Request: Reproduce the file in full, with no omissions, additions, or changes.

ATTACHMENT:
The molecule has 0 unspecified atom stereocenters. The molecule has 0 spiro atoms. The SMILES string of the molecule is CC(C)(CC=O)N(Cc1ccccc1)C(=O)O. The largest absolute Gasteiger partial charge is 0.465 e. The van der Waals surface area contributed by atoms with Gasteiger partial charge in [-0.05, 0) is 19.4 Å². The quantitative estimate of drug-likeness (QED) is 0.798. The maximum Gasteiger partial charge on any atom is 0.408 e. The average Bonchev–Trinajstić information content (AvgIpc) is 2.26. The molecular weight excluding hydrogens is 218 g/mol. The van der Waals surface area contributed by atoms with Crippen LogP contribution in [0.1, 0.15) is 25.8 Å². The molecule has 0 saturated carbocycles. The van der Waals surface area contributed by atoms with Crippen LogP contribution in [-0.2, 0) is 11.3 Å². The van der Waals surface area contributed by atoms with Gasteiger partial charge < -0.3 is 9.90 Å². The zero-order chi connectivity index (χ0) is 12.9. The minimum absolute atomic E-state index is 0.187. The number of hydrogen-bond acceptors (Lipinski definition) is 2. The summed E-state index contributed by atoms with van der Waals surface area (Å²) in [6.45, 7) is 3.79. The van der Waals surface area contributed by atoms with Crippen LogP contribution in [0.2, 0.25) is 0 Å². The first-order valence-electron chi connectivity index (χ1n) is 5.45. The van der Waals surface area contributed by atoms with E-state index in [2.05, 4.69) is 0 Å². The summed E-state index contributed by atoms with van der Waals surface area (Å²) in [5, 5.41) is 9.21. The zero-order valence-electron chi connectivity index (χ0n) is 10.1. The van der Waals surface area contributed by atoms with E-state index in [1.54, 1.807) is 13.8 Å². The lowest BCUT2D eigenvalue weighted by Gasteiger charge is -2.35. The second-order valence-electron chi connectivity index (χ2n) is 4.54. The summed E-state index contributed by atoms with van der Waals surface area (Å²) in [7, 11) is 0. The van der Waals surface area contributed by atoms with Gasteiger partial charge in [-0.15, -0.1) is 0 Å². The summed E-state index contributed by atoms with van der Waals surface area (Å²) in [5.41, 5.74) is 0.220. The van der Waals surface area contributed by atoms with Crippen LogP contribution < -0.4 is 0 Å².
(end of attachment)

The molecule has 0 unspecified atom stereocenters. The molecule has 0 spiro atoms. The SMILES string of the molecule is CC(C)(CC=O)N(Cc1ccccc1)C(=O)O. The largest absolute Gasteiger partial charge is 0.465 e. The van der Waals surface area contributed by atoms with Gasteiger partial charge in [-0.05, 0) is 19.4 Å². The quantitative estimate of drug-likeness (QED) is 0.798. The maximum Gasteiger partial charge on any atom is 0.408 e. The average Bonchev–Trinajstić information content (AvgIpc) is 2.26. The molecular weight excluding hydrogens is 218 g/mol. The van der Waals surface area contributed by atoms with Crippen LogP contribution in [0.1, 0.15) is 25.8 Å². The molecule has 0 saturated carbocycles. The van der Waals surface area contributed by atoms with Crippen LogP contribution in [-0.2, 0) is 11.3 Å². The van der Waals surface area contributed by atoms with Gasteiger partial charge < -0.3 is 9.90 Å². The zero-order chi connectivity index (χ0) is 12.9. The minimum absolute atomic E-state index is 0.187. The number of hydrogen-bond acceptors (Lipinski definition) is 2. The summed E-state index contributed by atoms with van der Waals surface area (Å²) in [6.45, 7) is 3.79. The van der Waals surface area contributed by atoms with Crippen LogP contribution in [0.2, 0.25) is 0 Å². The first-order valence-electron chi connectivity index (χ1n) is 5.45. The van der Waals surface area contributed by atoms with E-state index in [2.05, 4.69) is 0 Å². The summed E-state index contributed by atoms with van der Waals surface area (Å²) in [5, 5.41) is 9.21. The zero-order valence-electron chi connectivity index (χ0n) is 10.1. The van der Waals surface area contributed by atoms with E-state index in [1.54, 1.807) is 13.8 Å². The lowest BCUT2D eigenvalue weighted by Gasteiger charge is -2.35. The second-order valence-electron chi connectivity index (χ2n) is 4.54. The summed E-state index contributed by atoms with van der Waals surface area (Å²) in [7, 11) is 0. The van der Waals surface area contributed by atoms with Gasteiger partial charge in [-0.15, -0.1) is 0 Å². The summed E-state index contributed by atoms with van der Waals surface area (Å²) in [5.41, 5.74) is 0.220. The van der Waals surface area contributed by atoms with Crippen LogP contribution < -0.4 is 0 Å².